Blackstone Unsure How Big Fund Could Grow

The Blackstone Group is asking its current limited partners for more money, a move which is likely to push the committed capital in its current fund, already the largest ever at $15.6 billion, even higher. But the final amount is still up in the air, says a person familiar with the matter.

The Wall Street Journal reported that the firm plans to raise an additional $4.4 billion, to bring the fund to $20 billion total. But the person familiar with the matter says it is premature to get to a hard figure. At this point, Blackstone is waiting for its backers to give it feedback on whether they want to pony up more money, and how much.

Blackstone, whose new fund is already at least 40% invested, has two reasons for asking for more money, says our source. First, a larger fund would translate into a longer the life for the fund, lowering the risk to LPs since their risk would be spread out over a longer period of time. Second, raising a fund is an enormous distraction for the firm, and one that Blackstone would like to put off as long as possible.

The Blackstone fund, Blackstone Capital Partners V, took in around $12 billion in 2005, then postponed closing the fund until the third quarter of this year. As it continued to raise the target of the fund, observers speculated that Blackstone was motivated by the huge opportunity in the marketplace, but also by the desire to have bragging rights. Rival firms were threatening to beat out Blackstone for having raised the largest fund ever.

This year is on pace to be the biggest in the history of fundraising, even shattering last year’s mark of more than $180 billion raised by U.S.-based buyout and mezzanine funds. So far this year, about $160 billion has been raised by U.S.-based funds, as tracked by Buyouts. The biggest funds include Apollo Management’s $10.1 billion pool; Kohlberg Kravis Roberts & Co.’s second Millennium fund which, added together with other KKR fund initiatives from this year (its $5 billion Euronext public offering and an Asia fund), will likely total around $25 billion; Texas Pacific Group’s fifth fund, with $15.2 billion in commitments; and Bain Capital’s $10 billion fund. Blackstone itself also closed its $5.25 billion fifth real estate fund in the second quarter.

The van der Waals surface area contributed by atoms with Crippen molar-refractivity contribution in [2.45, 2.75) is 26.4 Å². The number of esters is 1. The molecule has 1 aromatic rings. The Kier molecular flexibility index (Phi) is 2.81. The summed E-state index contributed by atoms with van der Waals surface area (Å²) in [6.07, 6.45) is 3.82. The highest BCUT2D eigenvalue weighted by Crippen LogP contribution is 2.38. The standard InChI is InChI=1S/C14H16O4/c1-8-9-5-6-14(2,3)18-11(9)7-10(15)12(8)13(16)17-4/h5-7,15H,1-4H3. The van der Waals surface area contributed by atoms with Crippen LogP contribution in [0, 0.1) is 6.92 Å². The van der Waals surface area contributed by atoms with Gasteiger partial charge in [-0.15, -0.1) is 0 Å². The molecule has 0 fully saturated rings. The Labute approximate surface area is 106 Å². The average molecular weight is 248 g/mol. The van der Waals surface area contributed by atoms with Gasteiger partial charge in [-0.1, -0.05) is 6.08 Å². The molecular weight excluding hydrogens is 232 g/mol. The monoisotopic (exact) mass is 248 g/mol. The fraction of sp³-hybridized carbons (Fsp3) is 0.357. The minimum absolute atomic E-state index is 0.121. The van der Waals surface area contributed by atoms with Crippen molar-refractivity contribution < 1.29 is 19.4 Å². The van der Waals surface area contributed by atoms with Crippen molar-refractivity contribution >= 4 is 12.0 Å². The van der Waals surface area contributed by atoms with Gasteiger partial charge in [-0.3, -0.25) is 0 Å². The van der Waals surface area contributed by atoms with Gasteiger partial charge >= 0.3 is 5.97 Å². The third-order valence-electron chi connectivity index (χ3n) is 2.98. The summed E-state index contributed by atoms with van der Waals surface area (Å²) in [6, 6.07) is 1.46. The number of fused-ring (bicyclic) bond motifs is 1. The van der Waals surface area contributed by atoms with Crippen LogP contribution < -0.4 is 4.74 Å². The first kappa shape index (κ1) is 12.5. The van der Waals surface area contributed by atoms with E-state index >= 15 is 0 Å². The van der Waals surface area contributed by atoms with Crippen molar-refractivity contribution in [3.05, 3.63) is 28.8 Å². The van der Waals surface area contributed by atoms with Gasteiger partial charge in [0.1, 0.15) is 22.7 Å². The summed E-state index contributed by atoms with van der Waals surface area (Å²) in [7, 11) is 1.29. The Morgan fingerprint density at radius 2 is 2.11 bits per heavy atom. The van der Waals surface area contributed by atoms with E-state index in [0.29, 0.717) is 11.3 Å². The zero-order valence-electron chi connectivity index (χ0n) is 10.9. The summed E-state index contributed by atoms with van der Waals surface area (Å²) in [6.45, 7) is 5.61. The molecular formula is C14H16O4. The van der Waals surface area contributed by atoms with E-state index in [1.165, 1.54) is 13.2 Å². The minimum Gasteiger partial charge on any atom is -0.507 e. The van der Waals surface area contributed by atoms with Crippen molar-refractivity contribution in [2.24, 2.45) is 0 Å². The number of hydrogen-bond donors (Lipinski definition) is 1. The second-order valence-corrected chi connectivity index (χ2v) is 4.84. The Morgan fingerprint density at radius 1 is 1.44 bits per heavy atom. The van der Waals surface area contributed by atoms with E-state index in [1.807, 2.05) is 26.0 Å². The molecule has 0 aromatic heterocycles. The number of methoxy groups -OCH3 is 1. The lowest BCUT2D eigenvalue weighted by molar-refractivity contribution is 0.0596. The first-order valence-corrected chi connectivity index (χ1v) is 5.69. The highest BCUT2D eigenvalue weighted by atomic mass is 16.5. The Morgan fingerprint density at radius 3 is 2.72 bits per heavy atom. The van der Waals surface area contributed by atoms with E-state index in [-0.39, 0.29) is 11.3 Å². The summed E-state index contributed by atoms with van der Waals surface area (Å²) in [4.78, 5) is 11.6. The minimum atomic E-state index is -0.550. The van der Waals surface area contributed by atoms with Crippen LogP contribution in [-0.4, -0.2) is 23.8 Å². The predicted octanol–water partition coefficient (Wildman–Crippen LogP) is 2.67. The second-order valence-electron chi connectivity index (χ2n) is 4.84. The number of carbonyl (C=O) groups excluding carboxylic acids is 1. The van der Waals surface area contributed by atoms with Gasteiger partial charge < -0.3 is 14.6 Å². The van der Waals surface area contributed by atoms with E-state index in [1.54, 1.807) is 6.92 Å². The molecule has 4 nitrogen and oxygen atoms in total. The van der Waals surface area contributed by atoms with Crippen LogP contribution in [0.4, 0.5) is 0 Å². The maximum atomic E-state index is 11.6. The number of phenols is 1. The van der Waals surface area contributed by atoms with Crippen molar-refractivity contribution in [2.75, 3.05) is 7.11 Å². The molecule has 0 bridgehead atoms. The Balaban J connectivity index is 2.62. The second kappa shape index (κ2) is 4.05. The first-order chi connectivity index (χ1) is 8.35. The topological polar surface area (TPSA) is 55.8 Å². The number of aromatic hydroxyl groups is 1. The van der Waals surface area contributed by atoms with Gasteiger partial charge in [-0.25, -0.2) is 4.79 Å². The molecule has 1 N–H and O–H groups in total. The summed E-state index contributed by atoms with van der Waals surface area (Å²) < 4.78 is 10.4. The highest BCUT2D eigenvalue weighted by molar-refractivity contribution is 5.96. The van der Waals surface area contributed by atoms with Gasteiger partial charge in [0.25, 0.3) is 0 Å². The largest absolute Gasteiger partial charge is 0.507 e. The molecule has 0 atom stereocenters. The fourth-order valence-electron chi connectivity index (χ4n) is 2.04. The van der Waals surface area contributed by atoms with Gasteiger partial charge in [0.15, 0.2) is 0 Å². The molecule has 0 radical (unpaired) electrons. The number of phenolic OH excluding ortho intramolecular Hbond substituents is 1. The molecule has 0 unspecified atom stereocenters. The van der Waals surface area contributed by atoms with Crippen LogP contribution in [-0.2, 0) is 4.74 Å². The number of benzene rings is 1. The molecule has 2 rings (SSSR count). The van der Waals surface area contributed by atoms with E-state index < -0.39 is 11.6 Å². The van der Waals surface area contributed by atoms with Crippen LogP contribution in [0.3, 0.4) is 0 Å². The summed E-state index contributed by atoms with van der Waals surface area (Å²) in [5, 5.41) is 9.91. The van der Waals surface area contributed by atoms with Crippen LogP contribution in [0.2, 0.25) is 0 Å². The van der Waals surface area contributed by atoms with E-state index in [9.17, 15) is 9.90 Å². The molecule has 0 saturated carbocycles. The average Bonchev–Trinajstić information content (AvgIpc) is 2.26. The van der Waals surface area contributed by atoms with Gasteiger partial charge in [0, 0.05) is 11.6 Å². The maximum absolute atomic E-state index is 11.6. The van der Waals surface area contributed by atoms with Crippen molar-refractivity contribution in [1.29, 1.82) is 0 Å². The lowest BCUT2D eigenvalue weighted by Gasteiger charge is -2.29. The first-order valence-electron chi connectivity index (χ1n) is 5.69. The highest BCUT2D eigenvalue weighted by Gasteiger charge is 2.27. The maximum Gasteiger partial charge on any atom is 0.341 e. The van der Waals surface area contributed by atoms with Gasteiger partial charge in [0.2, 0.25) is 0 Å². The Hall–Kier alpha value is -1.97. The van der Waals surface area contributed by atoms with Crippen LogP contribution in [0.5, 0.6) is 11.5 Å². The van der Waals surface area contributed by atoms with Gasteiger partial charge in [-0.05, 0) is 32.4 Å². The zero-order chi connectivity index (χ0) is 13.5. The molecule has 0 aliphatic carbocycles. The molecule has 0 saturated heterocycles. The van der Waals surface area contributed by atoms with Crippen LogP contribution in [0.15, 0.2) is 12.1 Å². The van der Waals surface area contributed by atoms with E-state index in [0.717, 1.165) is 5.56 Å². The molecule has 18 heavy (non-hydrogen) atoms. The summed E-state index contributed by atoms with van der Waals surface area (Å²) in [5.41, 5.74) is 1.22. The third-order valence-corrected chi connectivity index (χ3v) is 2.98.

One buyout pro at a large New York shop predicts that Blackstone will have no problem getting LPs to commit more money. “The last thing anyone wants is to not be in Blackstone. There is something about these mega-fund brand names that is mind boggling.”

In business since 1985 and known for teaming up with strategic buyers on about half its deals, Blackstone earlier this year completed its 100th acquisition.—M.C.